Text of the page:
They might sound futuristic, but the fact is that regional health information organizations (RHIOs) are already here in some communities. So the question for the behavioral healthcare field is no longer whether community-wide databases and communications systems will exist in healthcare, but rather how they will affect mental health and substance abuse professionals' service delivery.
The subject of much anticipation, some excitement and, for many, considerable concern, RHIOs have the potential to transform how behavioral healthcare professionals interact with primary care and acute care professionals, along with healthcare organizations. Industry experts say there definitely is the potential for greater continuity of care and better overall communications, but privacy, security, cost, and care coordination concerns remain important hurdles.
RHIOs in Brief
A RHIO is a nongovernmental organization that oversees interoperable electronic health information, allowing for the sharing of data among physicians, hospitals, local public health agencies, and other entities. At press time, only a handful of RHIOs actually are sharing data, but dozens are in the final planning or early implementation stages. The federal government, through the Office of the National Coordinator for Health Information Technology, envisions RHIOs as the building blocks for the goal, articulated by Congress and the Bush administration, of building the National Health Information Network, a nationwide data-sharing structure that could act as an overall umbrella for all RHIOs nationwide. While all healthcare leaders trying to create and develop RHIOs share certain broad goals, such as improving patient care and creating greater clinician efficiency, the specifics of individual RHIO initiatives vary greatly. In other words, if you've seen one RHIO, you've seen one RHIO.
Among the many challenges ahead are creating efficient operational mechanics for each data-sharing organization, developing effective governance structures, garnering broad participation from a variety of providers and patient care organizations in a community or region, funding the operation of each RHIO, and handling security and privacy concerns. Considerations specific to behavioral healthcare professionals include concerns regarding patient privacy, interactions with other healthcare professionals, technology development and financing, and interconnectivity.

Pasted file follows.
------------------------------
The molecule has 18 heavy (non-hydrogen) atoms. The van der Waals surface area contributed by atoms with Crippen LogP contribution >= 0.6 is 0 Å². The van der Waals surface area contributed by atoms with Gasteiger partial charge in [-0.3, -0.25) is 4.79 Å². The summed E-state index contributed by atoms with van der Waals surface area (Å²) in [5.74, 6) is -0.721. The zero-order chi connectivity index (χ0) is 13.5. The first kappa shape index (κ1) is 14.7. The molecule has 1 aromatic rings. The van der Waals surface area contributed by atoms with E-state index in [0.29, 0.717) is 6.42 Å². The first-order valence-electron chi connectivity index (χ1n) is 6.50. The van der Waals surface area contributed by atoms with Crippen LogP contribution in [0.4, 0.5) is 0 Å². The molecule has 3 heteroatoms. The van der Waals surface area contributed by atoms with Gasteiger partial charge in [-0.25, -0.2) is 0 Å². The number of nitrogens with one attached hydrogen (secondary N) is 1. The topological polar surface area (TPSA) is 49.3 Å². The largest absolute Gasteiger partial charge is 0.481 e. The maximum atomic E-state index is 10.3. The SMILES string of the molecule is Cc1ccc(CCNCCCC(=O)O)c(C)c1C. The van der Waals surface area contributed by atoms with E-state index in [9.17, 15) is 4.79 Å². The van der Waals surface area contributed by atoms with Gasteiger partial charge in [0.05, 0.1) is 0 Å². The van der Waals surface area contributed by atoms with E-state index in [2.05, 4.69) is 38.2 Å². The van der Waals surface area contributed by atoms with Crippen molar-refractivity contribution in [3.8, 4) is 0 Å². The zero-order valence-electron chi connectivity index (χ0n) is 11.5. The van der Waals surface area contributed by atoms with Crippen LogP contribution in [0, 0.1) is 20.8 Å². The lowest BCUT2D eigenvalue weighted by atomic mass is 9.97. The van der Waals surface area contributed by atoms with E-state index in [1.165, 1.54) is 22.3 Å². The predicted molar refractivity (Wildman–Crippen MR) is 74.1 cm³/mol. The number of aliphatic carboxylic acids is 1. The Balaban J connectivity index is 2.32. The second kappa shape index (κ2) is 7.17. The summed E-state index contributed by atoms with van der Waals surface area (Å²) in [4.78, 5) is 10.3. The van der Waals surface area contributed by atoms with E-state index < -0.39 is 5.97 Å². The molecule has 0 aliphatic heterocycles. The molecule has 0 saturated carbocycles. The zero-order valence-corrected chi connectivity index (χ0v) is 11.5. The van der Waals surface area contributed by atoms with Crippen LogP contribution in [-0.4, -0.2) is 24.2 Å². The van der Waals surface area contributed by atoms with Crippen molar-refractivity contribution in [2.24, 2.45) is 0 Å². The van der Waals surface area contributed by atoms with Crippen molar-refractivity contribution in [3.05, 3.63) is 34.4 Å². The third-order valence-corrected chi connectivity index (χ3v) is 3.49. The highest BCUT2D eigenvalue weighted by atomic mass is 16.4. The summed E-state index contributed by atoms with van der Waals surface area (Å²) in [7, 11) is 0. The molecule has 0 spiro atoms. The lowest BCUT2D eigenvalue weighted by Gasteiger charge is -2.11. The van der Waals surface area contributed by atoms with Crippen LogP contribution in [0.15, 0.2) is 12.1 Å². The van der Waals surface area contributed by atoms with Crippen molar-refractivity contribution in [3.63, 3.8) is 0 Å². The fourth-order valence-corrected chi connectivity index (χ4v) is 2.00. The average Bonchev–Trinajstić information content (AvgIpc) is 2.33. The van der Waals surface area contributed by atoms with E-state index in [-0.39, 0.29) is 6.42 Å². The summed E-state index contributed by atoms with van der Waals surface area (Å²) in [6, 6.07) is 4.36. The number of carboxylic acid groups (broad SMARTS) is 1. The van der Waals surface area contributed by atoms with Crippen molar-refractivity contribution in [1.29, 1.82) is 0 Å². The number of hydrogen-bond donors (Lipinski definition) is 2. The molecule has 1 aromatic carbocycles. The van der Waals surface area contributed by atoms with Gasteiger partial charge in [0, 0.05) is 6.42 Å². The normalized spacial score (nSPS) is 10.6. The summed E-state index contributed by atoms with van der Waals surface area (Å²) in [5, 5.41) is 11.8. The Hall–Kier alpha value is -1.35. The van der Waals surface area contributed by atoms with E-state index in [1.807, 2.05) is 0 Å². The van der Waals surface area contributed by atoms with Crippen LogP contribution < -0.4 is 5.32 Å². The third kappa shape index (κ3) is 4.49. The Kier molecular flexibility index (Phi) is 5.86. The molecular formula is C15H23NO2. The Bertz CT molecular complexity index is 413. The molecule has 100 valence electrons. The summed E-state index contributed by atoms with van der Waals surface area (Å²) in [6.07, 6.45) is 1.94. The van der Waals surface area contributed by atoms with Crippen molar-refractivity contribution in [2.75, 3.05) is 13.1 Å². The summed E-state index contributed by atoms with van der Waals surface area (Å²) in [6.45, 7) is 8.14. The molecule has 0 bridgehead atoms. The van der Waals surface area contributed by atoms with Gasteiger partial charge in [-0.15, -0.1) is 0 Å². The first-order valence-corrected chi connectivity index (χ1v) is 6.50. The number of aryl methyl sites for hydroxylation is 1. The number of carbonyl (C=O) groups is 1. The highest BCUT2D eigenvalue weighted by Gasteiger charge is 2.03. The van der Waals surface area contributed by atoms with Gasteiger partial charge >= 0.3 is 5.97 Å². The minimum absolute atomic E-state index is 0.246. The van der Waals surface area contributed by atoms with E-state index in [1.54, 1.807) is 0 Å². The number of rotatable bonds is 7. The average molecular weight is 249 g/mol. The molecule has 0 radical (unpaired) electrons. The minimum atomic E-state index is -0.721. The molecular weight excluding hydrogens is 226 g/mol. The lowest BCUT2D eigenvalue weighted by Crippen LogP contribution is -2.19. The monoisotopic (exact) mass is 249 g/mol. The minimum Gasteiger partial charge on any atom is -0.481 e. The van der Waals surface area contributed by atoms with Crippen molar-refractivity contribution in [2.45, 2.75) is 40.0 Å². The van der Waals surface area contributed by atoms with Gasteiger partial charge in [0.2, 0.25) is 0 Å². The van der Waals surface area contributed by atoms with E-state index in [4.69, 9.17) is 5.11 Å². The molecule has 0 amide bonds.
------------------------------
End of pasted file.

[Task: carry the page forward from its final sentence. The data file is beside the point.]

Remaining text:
An Early Success
Behavioral healthcare professionals and industry leaders with understandable concerns about some of the challenges involved in RHIO development might want to check out what's happening in Mesa County, Colorado. In Grand Junction, the county seat, a coalition of the three main hospital organizations, the main physician organization, and the area's largest insurer has been organized to build a RHIO from the ground up. Although the RHIO is still quite new—it went live in late October—the information organization has been designed with scrupulous concern for the needs of behavioral healthcare professionals, primary care physicians, specialists, and patients alike, says Dick Thompson, executive director of the RHIO (named Quality Health Network). For example, after meeting with representatives of all the health disciplines involved, their interests, considerations, and concerns were built into the process at Quality Health Network.
“We founded this RHIO with the vision that everybody needed to ‘play,’ because our goal is to exchange information in order to optimize the health of the community, and everything is driven by that,” Thompson emphasizes. In fact, one of the first healthcare professionals to be plugged into the network was John Halvorson, PhD, a clinical psychologist who is the coordinator of the Behavioral Sciences Program and Residency within the St. Mary's Family Practice Residency, which is the training organization at St. Mary's Healthcare in Grand Junction.
The RHIO's implementation facilitates Dr. Halvorson's communications with physicians, residents, and staffers at St. Mary's Family Practice Residency. While his laboratory, pathology, and other orders are delivered directly to his database, as clinically appropriate, Dr. Halvorson can direct encounter notes, transcriptions, and other materials electronically to the appropriate physicians he needs to communicate with at St. Mary's. From the other direction, he can receive electronic referral information from any physician in his RHIO-certified electronic address book.
Dr. Halvorson says he has been very pleased with how things have gone so far. “The few problems have been very minor,” he adds, “and Dick Thompson and his crew have provided excellent training and support.” Dr. Halvorson says he might be a good test case for the performance of RHIOs, being a classic mental health professional who has long been extremely careful to guard the privacy, security, and confidentiality of patients’ records.
According to Thompson, thoughtful, purposeful collaboration among disciplines is key to building a successful RHIO that includes behavioral healthcare. “I truly believe a collaborative approach enhances the potential for improving outcomes,” he says. “That's very clear. The challenge is to coordinate that care so that the behavioral health professional and the patient are satisfied that the confidentiality and privacy of that special relationship are maintained.” Quality Health Network hasn't had any specific problems incorporating behavioral healthcare data into the RHIO thus far, but it's still very early in the process, Thompson concedes.